Obsessions are a menace. The daughter of a friend had a shower obsession. “I have an obsessive compulsive disorder,” she would readily admit, only to continue: “I’ll be right back, I need to take a shower.” Such a pretty girl. And she always smelled so good.
A prime obsession of the auto blogosphere are the sales of the Lexus LFA. Is it sold out? Is it not?
(To avoid killing you with the suspense: It is. Has been since April 2010 when Lexus had its 500 orders long before production started in December of that year. Not interesting? I don’t blame you. Stop reading. There is plenty of other content.)
I encountered this manifestation of automotive OCD during the writing of the story about the LFA production. Before the series could even start, I was taken to task over the claim that all 500 LFA are spoken for. Somewhat shrill comments stated they aren’t. Proof presented ranged from eBay links to the counting of LFAs at carshows.
Further research revealed that there is a veritable epidemic of this disorder.
In May last year, Motor Authority, “the luxury and performance leader” of the High Gear family, complained that “only 90 LFAs have been built to date for worldwide sales.” Motor Authority needed to be reminded by Lexus that there had been something called an earthquake and a tsunami (it had brought production of all cars in Japan to a multi-month halt, and turned the Japanese car market into the worst since decades). Like an obstreperous child, Motor Authority continued to write that the LFA “is barely selling at all.”
A month ago, the Detroit Bureau delivered a dissenting view, writing that the LFA is “sold out – almost.” That piece of investigative journalism was picked up eagerly by other automotive media who’s idea of investigative journalism starts with Ctrl-C and ends with Ctrl-V.
To this day, the disorder is keeping discussion pages at Motortrend going. One commenter cited the fact that this discussion only has 12 pages as proof of the underwhelming success of the LFA. After all, “a year ago, a troll thread with LFA in the title would be over 100 pages or locked by now.” (This is your brain on Facebook and Twitter.)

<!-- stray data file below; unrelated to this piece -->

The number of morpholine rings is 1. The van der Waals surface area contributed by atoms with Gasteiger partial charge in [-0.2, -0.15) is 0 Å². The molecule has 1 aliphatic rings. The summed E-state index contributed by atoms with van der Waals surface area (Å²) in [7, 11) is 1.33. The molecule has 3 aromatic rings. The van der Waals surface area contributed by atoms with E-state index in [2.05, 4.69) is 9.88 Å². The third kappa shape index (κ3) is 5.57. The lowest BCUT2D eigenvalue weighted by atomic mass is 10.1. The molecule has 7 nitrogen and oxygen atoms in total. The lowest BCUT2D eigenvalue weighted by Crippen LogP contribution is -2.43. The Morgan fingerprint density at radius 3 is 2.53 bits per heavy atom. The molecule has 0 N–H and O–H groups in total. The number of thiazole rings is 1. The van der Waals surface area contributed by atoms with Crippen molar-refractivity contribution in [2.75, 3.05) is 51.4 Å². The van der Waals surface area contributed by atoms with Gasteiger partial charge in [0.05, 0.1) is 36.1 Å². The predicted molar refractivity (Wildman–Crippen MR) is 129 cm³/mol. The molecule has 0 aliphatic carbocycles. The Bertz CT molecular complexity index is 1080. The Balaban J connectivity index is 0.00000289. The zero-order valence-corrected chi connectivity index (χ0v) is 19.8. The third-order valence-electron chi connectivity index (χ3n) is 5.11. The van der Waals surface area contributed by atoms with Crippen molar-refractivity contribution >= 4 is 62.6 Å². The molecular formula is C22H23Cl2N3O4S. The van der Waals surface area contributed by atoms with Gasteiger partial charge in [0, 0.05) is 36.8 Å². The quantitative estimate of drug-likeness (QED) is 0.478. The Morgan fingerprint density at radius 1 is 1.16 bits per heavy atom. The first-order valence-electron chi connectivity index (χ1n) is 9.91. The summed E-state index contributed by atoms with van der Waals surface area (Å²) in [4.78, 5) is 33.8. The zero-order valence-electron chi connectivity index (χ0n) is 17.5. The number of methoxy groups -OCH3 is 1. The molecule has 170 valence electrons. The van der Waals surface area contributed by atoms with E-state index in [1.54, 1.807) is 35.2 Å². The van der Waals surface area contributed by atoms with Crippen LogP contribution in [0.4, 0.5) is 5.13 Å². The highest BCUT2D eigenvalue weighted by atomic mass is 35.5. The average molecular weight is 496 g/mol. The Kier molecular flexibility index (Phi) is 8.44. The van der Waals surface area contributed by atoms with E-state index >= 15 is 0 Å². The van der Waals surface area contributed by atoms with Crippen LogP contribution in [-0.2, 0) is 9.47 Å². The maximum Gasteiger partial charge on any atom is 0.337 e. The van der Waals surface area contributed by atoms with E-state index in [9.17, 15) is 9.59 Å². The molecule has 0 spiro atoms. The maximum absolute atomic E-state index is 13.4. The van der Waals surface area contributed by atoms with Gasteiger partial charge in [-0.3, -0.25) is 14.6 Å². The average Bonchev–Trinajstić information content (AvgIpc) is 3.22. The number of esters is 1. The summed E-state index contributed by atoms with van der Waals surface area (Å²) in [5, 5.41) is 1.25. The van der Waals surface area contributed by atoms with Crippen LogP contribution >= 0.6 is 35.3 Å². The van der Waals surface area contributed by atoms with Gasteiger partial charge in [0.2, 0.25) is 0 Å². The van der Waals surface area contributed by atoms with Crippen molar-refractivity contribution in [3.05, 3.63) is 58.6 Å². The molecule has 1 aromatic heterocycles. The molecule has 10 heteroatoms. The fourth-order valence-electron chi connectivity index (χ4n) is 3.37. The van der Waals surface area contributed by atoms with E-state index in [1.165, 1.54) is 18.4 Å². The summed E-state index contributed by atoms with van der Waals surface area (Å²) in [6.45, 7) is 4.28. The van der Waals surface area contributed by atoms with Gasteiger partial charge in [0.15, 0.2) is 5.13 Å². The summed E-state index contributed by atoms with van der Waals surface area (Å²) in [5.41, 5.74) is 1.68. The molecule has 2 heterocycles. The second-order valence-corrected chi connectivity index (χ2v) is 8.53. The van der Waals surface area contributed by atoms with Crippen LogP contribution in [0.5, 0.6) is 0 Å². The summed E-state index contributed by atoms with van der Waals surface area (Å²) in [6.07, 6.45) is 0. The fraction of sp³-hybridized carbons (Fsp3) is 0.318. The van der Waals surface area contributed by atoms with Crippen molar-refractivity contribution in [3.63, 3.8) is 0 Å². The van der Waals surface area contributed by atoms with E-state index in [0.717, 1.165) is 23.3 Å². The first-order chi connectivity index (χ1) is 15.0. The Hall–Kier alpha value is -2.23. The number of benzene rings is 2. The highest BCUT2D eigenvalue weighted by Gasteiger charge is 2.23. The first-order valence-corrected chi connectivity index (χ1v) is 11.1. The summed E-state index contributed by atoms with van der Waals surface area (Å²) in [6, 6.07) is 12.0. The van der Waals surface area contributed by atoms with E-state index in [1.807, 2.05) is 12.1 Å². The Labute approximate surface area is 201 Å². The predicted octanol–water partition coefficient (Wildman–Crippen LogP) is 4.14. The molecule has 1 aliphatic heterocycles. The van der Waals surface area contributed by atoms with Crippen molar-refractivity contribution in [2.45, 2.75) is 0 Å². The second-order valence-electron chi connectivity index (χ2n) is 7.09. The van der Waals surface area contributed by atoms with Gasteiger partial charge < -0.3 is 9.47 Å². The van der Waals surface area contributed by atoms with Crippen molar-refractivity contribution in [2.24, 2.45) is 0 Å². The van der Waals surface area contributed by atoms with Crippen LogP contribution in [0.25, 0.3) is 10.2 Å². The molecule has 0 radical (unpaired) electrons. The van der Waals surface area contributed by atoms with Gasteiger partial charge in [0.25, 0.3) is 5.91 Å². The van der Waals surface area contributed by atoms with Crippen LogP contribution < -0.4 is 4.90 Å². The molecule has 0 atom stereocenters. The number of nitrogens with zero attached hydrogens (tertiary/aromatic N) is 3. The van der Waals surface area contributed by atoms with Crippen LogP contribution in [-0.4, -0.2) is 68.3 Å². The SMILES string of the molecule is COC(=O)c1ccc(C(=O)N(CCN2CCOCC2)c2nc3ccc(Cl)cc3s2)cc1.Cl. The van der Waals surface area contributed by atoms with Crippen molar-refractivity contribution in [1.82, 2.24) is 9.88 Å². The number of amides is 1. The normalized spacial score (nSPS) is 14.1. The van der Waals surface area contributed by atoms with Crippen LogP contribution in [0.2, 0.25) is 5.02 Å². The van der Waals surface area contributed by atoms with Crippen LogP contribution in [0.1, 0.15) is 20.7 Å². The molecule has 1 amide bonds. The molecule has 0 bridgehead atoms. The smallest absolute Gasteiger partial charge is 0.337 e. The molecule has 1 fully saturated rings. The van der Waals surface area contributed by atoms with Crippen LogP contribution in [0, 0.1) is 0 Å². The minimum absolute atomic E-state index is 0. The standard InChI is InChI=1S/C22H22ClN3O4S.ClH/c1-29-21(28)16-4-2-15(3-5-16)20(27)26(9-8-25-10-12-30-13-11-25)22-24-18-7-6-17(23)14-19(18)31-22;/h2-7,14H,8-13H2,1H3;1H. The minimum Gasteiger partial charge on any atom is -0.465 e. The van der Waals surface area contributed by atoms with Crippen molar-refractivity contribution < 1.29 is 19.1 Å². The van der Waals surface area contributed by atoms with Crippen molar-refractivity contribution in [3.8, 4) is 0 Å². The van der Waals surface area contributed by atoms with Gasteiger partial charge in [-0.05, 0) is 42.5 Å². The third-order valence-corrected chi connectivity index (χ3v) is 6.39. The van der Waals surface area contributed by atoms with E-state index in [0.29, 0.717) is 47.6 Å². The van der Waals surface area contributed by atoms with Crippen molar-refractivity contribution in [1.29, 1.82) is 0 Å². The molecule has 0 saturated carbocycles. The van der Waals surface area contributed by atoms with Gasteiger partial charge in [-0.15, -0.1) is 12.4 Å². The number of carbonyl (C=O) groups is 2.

There is one sure-fire cure for this particular kind of OCD: Call and ask.
Don’t call someone at Toyota Motor Sales in the U.S. They will only know their numbers. You need to invest a few dollars into 011-81 and call Toyota HQ in Japan if you want the global view.
After they had done a few days of research, I was told officially and in writing that the LFA was sold out before production started in late 2010. The 500-unit order limit was reached in April 2010, “there even was a waiting list,” says Lexus International head spokesman Hideaki Homma.
The LFA is built to order, something a customer in Europe or Japan will readily understand: You place an order, they build it for you. In the color and with any special wishes you have specified. This may sound alien to someone who picks a car from a dealer lot, this may sound super alien to someone who orders his supercars from Pimp My Supercar V2, but it is what it is.
Armed with that nugget of wisdom, it becomes clear that all 500 can be spoken for, even if some are still being made. Sometimes, it takes a certain degree of maturity to appreciate the fact that “signed, sealed, delivered” can be many months apart.
And what about the handful of LFAs that pop up on eBay? This is something Lexus is not eager to talk about. Not because it reflects badly on them. From placing an order in early 2010 to today is a long time, and a few former high-flyers have fallen on tough times. If people default on mansions, not picking up your supercar when it has arrived is conceivable.
That, however, is a sad and boring story, and why let a phone call get in the way of intrigue and innuendo?